Purified Air at Zhongnanhai Sparks Controversy
A major Chinese manufacturing company of air purifying equipment inadvertently revealed in an online advertisement that China’s ruling communist party officials are treated to fresh, clean air at their luxury compound of Zhongnanhai. Meanwhile the rest of Beijing citizens are treated to misleading daily air quality reports.
Beijing is one of the most polluted cities in the world, and for years Chinese have asked themselves why the Chinese communist party (CCP) leaders haven’t done something to improve Beijing’s air quality–don’t they have to breathe the same dirty air? It turns out, they don’t.
According to an ad posted by Changsha based air purifier company Yuanda Group, it didn’t take much effort to convince the CCP leaders to install over 200 of their US$2,000-per-unit air purifiers at Zhongnanhai. They first installed one unit in the meeting room of the Politburo Standing Committee. Not long after, the company received the order, it said.
“From living quarters and meeting rooms to swimming pools and fitness centers, everywhere at Zhongnanhai air purifiers have been installed,” Hong Kong’s South China Morning Post quoted from Yuanda’s website.
“When cleaning the air purifier, after seeing the dirty ink-like water, Yuanda air purifier soon became the chosen air purifier of national leaders,” the website said.
It also assured the public that “providing clean and healthy air for the national leaders is of great benefit to the people.”
Although the ad has been removed, the commotion it stirred up has spread through Chinese cyberspace and beyond.
Privileges of Party Elite
A Nov. 4 New York Times article titled “The Privileges of China’s Elite Include Purified Air” said, according to Yuanda Group’s vice-president Zhang Zhong, the company installed over 200 air-purifiers in the Great Hall of the People, Hu Jintao’s office, and offices and homes of high ranking CCP officials.
The article drew a rebuke from the CCP’s mouthpiece Global Times on Nov. 7 saying, “A normal government purchase suddenly turns into privileges for the Chinese elite under the pen of an American correspondent who lacks in knowledge.”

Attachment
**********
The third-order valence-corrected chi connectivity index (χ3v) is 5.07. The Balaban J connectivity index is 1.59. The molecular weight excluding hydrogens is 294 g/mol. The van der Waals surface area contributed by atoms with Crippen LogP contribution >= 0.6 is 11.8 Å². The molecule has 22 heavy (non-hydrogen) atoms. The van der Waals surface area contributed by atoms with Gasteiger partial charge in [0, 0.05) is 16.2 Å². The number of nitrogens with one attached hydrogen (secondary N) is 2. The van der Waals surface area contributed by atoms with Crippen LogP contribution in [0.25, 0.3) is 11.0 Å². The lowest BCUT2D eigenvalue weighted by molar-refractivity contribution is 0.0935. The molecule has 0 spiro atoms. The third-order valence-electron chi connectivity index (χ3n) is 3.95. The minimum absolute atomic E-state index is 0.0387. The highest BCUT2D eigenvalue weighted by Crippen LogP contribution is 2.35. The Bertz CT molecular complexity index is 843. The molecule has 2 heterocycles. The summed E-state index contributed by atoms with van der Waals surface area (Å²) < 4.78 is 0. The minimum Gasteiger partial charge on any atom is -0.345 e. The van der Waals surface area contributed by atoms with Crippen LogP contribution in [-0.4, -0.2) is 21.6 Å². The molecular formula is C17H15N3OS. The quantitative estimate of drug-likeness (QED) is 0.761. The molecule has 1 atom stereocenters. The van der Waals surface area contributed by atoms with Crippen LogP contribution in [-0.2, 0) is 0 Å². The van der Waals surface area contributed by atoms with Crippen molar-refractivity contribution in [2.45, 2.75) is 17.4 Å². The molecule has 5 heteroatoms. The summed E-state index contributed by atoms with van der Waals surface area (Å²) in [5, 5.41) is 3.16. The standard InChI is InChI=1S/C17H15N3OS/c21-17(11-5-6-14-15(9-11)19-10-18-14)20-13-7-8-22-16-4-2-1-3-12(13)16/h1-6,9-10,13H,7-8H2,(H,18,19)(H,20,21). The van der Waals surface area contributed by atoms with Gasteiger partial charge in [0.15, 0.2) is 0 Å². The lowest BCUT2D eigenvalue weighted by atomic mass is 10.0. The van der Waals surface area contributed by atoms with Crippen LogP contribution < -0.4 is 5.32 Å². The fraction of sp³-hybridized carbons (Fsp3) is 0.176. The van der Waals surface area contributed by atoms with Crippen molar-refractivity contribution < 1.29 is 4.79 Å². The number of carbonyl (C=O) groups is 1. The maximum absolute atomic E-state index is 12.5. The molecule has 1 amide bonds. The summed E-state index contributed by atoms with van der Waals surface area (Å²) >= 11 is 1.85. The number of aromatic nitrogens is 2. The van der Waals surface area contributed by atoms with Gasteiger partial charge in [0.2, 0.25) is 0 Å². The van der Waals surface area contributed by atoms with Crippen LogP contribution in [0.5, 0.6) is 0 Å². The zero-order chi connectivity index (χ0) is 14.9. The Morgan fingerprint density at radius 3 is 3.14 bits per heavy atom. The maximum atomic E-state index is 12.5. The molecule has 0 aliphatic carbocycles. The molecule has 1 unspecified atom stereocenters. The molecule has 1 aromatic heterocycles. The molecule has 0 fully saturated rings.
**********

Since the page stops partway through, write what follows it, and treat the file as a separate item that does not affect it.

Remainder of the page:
The Beijing Evening News also came to the Party’s defense in a Nov. 8 article: “The New York Times links air quality to special privileges most hated by Chinese people, shows the reporter’s political sensitivity… But only citing the Yuanda website promotion about air purifiers in the report shows that the American reporter lacks professionalism.”
But the Chinese general public seems to have a different view. They wrote sarcastic, and sometimes scathing, messages on Sina Weibo, China’s most popular micro-blog.
One post said: “I think this is very believable. I always thought air quality in Beijing is so bad, those in Zhongnanhai must have taken some measures so they can breathe clean air, otherwise they would have moved by now. Whether it was the Yuanda company or not, I believe the special clean air [story] is definitely true.”
Another post said: “Everyone at CCP central needs to install a human conscience purifier. If they could purifier away a pot-full of black water from their soul, all of China’s problems would be solved.”
Another said: “It’s better the citizens don’t know, so they won’t be mentally polluted. It’s like with food safety that’s kept secret from people.”
Yuanda did not verify the installation of air purifiers in the offices and homes of CCP leaders, but the company spokesperson replied during an interview with Deutsche Presse, “Our customers do include many government agencies.”
Air Quality Report Discrepancies
Recently, Beijing’s air has been highly contaminated by brown smog. Air quality detector instruments at the U.S. embassy in Beijing have consistently displayed dangerous levels. Many well-known Chinese personalities post the air quality index published by the U.S. embassy on their Weibo blogs, and this value is much higher than the one published by the Beijing Environmental Protection Bureau, according to a Beijing Morning News report on Nov. 1.
For example, on Oct. 31, the U.S. embassy air quality index was 307, and the PM 2.5 (a particle matter size standard) was 257 for particles less than 0.25 micrometers in diameter.
But the index announced by the Beijing Environmental Protection Bureau was only 132.
According to the PM 2.5 standard, 201-300 is considered very unhealthy, and above 300 is considered hazardous.
On Nov. 8, the U.S. embassy published an article on its official microblog, explaining how the American air quality index is measured.
The U.S. embassy uses the PM 2.5 standard of the U.S. Environmental Protection Agency, which measures the presence of particles that are less than 2.5 micrometers in diameters. It said these particles are the most dangerous for the human body.
The Chinese regime, however, only publishes data for particles greater than 10 micrometers in diameter.
Responding to questions about the discrepancy between the two air quality indexes, She Shaozhong, vice-director of Beijing’s Environmental Protection Bureau said, they don’t care what other countries’ embassies do.
According to documents leaked by Wikileaks, the air quality measurements published by the U.S. embassy are being considered as interfering with China’s internal affairs. An official from the CCP’s Foreign Affairs Office has already requested that the U.S. stop releasing the data.